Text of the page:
TODAY THE THESIS requirement in higher education is an accepted academic tradition. Despite an absence of controlled studies about its efficacy, few seem to take issue with its validity. In the medical school this "ultimate obstacle" has been distilled by many departments into a "term paper requirement." Not uniformly perceived as a relished opportunity by all medical students, here too, educational effectiveness has yet to be documented. The following report describes how in the Department of Pediatrics at the Ohio State University College of Medicine a long-standing term paper requirement was modified to accomplish specific objectives providing both subjective and objective evidence concerning the efficacy of modification. The techniques are seen as having somewhat broader implications.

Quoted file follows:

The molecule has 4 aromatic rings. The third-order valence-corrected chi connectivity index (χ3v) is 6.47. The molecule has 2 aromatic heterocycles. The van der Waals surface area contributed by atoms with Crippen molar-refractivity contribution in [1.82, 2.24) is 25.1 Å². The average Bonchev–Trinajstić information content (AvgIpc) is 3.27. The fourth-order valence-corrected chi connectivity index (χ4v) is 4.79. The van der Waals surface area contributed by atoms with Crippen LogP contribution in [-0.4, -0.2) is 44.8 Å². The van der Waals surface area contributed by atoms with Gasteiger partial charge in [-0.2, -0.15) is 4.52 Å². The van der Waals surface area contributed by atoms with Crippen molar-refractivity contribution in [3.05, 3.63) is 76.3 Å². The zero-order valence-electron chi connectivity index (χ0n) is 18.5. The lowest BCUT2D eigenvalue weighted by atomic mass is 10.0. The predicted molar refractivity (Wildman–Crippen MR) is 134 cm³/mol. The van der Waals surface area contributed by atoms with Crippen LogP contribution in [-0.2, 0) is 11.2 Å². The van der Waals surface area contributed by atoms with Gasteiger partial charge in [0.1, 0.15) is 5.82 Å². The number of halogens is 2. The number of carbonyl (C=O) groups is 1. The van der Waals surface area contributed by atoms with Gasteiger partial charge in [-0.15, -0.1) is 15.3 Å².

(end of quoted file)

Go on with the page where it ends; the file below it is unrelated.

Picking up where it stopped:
In early 1950's, a number of pediatric departments began encouraging their students to seek out the overall impact of disease upon a child, his family, and his community. Concurrently, attempts to kindle in-depth